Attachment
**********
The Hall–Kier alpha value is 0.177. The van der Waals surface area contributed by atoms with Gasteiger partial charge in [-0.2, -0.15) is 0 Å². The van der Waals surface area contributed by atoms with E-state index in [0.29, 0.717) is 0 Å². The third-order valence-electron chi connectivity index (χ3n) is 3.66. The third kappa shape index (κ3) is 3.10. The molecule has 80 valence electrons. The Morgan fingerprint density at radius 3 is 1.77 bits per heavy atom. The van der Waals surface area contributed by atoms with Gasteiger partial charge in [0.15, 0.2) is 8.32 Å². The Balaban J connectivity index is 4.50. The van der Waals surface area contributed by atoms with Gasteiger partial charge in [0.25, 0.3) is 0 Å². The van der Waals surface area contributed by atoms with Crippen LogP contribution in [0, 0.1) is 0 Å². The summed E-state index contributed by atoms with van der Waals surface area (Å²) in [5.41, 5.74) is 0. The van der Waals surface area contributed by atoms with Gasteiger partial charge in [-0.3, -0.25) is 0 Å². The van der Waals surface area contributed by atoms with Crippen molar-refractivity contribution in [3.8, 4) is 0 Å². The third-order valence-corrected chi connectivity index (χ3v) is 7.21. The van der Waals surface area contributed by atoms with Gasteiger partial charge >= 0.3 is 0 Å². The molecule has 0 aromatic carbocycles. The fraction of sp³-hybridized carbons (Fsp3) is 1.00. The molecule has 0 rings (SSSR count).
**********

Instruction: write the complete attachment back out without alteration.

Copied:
The Hall–Kier alpha value is 0.177. The van der Waals surface area contributed by atoms with Gasteiger partial charge in [-0.2, -0.15) is 0 Å². The van der Waals surface area contributed by atoms with E-state index in [0.29, 0.717) is 0 Å². The third-order valence-electron chi connectivity index (χ3n) is 3.66. The third kappa shape index (κ3) is 3.10. The molecule has 80 valence electrons. The Morgan fingerprint density at radius 3 is 1.77 bits per heavy atom. The van der Waals surface area contributed by atoms with Gasteiger partial charge in [0.15, 0.2) is 8.32 Å². The Balaban J connectivity index is 4.50. The van der Waals surface area contributed by atoms with Gasteiger partial charge in [0.25, 0.3) is 0 Å². The van der Waals surface area contributed by atoms with Crippen LogP contribution in [0, 0.1) is 0 Å². The summed E-state index contributed by atoms with van der Waals surface area (Å²) in [5.41, 5.74) is 0. The van der Waals surface area contributed by atoms with Gasteiger partial charge in [-0.3, -0.25) is 0 Å². The van der Waals surface area contributed by atoms with Crippen molar-refractivity contribution in [3.8, 4) is 0 Å². The third-order valence-corrected chi connectivity index (χ3v) is 7.21. The van der Waals surface area contributed by atoms with Gasteiger partial charge >= 0.3 is 0 Å². The molecule has 0 aromatic carbocycles. The fraction of sp³-hybridized carbons (Fsp3) is 1.00. The molecule has 0 rings (SSSR count).